Purpose Road crash statistics reveal that school children are frequent victims and the most risky situation is when the child is outside the bus. The aim of this pilot study was to explore possible changes in speed, implementation of routines, hazard detection and child security gains from a driver support system integrated with intelligent bus stops and additional technical equipment. Methods In total, 130 children with transmitters were using two specially equipped busses and bus stops. Speed of oncoming and overtaking cars, implementation of routines, the possibilities to discover potential hazards and experienced stress in the children were analysed by speed measurements, diary notes, questionnaires and focus group interviews. Results This pilot study exploration showed that the speeds of other road users were reduced at one of two bus stops. The driver support system was frequently used in all its parts and was considered useful by the bus drivers. It also raised the level of routines and allowed the drivers to survey the children. Children reported feeling more secure with the system running and experienced less stress as a consequence of it. Conclusion This pilot study shows that the evaluated systems may have the ability to reduce speed of other road users, raise the level of routines and make children feel more secure. Further studies are needed that apply a holistic approach on school transportation safety and security.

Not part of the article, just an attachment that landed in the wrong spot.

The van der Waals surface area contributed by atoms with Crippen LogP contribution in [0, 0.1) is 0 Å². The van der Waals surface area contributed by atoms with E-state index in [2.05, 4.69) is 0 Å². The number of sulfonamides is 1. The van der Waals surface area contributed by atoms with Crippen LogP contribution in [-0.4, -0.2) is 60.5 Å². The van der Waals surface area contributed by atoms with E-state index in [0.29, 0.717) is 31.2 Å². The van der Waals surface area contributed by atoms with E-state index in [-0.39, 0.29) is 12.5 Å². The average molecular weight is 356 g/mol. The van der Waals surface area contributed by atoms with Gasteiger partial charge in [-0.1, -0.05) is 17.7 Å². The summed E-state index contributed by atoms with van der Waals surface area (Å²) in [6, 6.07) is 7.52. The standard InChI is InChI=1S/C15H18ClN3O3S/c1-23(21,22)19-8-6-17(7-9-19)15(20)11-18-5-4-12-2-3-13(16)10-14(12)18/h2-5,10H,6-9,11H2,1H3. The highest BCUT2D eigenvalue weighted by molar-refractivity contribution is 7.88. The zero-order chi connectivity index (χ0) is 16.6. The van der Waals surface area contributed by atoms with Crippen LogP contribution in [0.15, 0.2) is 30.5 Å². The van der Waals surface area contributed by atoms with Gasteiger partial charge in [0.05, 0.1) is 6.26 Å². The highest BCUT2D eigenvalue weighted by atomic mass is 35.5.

Document type: Article
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